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CASE REPORT
Year : 2023  |  Volume : 10  |  Issue : 1  |  Page : 39-42

Necrotizing fasciitis complicating perforated Meckel's diverticulum in a patient with acute lymphoblastic leukemia relapse: A case report


1 Department of Pediatric Surgery, SMS Medical College, Jaipur, Rajasthan, India
2 Department of Pediatrics, SMS Medical College, Jaipur, Rajasthan, India
3 Department of Radiodiagnosis, SMS Medical College, Jaipur, Rajasthan, India
4 Department of Pathology, SMS Medical College, Jaipur, Rajasthan, India
5 Department of Plastic Surgery, SMS Medical College, Jaipur, Rajasthan, India

Correspondence Address:
Dr. Rahul Gupta
Associate Professor, Department of Pediatric Surgery, SMS Medical College, Jaipur, Rajasthan
India
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Source of Support: None, Conflict of Interest: None


DOI: 10.4103/jpcc.jpcc_87_22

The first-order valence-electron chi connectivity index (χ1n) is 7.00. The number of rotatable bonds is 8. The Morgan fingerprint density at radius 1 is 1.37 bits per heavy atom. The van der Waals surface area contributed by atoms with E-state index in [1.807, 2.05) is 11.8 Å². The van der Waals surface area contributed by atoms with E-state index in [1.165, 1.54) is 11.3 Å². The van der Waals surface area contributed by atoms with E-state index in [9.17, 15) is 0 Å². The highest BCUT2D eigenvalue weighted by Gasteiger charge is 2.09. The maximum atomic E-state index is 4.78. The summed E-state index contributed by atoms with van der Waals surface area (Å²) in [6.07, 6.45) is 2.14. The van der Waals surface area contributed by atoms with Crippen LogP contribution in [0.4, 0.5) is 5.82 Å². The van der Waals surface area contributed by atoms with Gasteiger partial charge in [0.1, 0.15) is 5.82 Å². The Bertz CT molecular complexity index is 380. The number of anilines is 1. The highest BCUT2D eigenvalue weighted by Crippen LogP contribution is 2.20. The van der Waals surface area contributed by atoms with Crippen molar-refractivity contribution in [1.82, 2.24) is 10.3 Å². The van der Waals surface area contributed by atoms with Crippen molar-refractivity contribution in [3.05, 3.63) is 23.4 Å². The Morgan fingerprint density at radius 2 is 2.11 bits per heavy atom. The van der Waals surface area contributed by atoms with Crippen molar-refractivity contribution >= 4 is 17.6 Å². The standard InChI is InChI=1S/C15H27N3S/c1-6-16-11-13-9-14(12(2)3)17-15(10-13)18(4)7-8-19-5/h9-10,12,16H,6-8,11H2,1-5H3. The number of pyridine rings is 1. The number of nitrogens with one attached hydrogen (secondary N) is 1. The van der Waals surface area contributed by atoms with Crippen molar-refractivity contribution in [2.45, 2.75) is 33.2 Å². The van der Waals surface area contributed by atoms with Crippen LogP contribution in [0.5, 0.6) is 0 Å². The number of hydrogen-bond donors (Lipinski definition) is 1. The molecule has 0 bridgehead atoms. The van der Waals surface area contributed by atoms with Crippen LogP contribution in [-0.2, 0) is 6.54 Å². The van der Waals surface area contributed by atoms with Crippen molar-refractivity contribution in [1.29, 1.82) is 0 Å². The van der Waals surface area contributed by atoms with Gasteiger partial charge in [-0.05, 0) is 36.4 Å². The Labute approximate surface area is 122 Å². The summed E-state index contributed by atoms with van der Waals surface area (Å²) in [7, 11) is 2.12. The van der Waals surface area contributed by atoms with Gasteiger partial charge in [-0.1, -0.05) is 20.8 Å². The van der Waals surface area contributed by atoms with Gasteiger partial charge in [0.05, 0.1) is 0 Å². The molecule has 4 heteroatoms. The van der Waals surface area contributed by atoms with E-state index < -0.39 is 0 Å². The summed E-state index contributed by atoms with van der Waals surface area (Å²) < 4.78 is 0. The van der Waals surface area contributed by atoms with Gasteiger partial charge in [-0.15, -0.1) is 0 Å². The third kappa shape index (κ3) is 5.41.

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The occurrence of necrotizing fasciitis in children with acute lymphoblastic leukemia (ALL) has been reported with malignancies during granulocytopenic episodes from chemotherapy. Perforation of Meckel's diverticulum in children with leukemia is very rare. Only one case has been reported in the literature till now. A 10-year-old male presented with acute abdomen and was diagnosed with perforation peritonitis due to a perforated Meckel diverticulum receiving chemotherapy for relapse of B-cell ALL. In addition, the patient was a known case of celiac disease. Intraoperatively, due to the hemodynamic instability and thrombocytopenia, it was decided to perform a resection of the ileum bearing the pathology with a double-barrel ileostomy. He developed necrotizing fasciitis of the anterior abdominal wall due to Group A streptococci and overwhelming Gram-positive sepsis. The patient was managed comprehensively with multiple platelets concentrates, fasciotomy of the abdominal wall, and multiple debridements under the cover of broad-spectrum antibiotics. Histopathology of the resected Meckel's diverticulum showed ectopic gastric mucosa. Two months later, split-thickness skin grafting was performed. Early diagnosis and prompt surgical management may prevent mortality associated with both the delayed presentation of bowel perforation and necrotizing fasciitis in ALL patients.


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